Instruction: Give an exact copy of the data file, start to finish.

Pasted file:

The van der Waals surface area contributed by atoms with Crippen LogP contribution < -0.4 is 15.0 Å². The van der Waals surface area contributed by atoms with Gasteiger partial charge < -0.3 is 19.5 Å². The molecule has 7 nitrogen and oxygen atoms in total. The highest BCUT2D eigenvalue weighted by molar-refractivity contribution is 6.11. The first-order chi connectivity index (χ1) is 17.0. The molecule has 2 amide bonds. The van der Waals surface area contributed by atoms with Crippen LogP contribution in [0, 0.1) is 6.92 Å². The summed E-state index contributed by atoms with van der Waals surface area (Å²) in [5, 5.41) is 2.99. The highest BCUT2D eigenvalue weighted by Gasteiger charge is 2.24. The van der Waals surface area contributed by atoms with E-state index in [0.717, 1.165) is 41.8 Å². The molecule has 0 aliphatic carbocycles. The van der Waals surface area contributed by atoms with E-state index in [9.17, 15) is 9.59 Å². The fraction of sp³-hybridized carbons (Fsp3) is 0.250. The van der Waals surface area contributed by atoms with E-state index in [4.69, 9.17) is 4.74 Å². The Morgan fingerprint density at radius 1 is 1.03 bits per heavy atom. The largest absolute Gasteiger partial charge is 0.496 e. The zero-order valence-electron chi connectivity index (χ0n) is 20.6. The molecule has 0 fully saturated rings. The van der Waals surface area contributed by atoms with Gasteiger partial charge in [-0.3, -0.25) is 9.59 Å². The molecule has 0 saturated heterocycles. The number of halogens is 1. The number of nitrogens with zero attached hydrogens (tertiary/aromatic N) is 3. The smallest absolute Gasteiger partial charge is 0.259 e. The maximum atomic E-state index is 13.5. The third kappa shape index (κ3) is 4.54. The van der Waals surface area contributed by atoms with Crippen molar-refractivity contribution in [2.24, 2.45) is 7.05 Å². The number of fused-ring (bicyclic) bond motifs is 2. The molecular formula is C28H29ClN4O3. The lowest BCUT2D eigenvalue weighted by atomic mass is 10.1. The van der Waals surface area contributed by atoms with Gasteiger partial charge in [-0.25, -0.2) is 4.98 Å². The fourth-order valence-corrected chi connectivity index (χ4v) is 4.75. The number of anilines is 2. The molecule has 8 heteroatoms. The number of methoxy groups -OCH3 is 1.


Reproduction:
The van der Waals surface area contributed by atoms with Crippen LogP contribution < -0.4 is 15.0 Å². The van der Waals surface area contributed by atoms with Gasteiger partial charge < -0.3 is 19.5 Å². The molecule has 7 nitrogen and oxygen atoms in total. The highest BCUT2D eigenvalue weighted by molar-refractivity contribution is 6.11. The first-order chi connectivity index (χ1) is 17.0. The molecule has 2 amide bonds. The van der Waals surface area contributed by atoms with Crippen LogP contribution in [0, 0.1) is 6.92 Å². The summed E-state index contributed by atoms with van der Waals surface area (Å²) in [5, 5.41) is 2.99. The highest BCUT2D eigenvalue weighted by Gasteiger charge is 2.24. The van der Waals surface area contributed by atoms with E-state index in [0.717, 1.165) is 41.8 Å². The molecule has 0 aliphatic carbocycles. The van der Waals surface area contributed by atoms with E-state index in [9.17, 15) is 9.59 Å². The fraction of sp³-hybridized carbons (Fsp3) is 0.250. The van der Waals surface area contributed by atoms with E-state index in [4.69, 9.17) is 4.74 Å². The Morgan fingerprint density at radius 1 is 1.03 bits per heavy atom. The largest absolute Gasteiger partial charge is 0.496 e. The zero-order valence-electron chi connectivity index (χ0n) is 20.6. The molecule has 0 fully saturated rings. The van der Waals surface area contributed by atoms with Gasteiger partial charge in [-0.3, -0.25) is 9.59 Å². The molecule has 0 saturated heterocycles. The number of halogens is 1. The number of nitrogens with zero attached hydrogens (tertiary/aromatic N) is 3. The smallest absolute Gasteiger partial charge is 0.259 e. The maximum atomic E-state index is 13.5. The third kappa shape index (κ3) is 4.54. The van der Waals surface area contributed by atoms with Crippen molar-refractivity contribution in [2.24, 2.45) is 7.05 Å². The number of fused-ring (bicyclic) bond motifs is 2. The molecular formula is C28H29ClN4O3. The lowest BCUT2D eigenvalue weighted by atomic mass is 10.1. The van der Waals surface area contributed by atoms with Gasteiger partial charge in [-0.25, -0.2) is 4.98 Å². The fourth-order valence-corrected chi connectivity index (χ4v) is 4.75. The number of anilines is 2. The molecule has 8 heteroatoms. The number of methoxy groups -OCH3 is 1.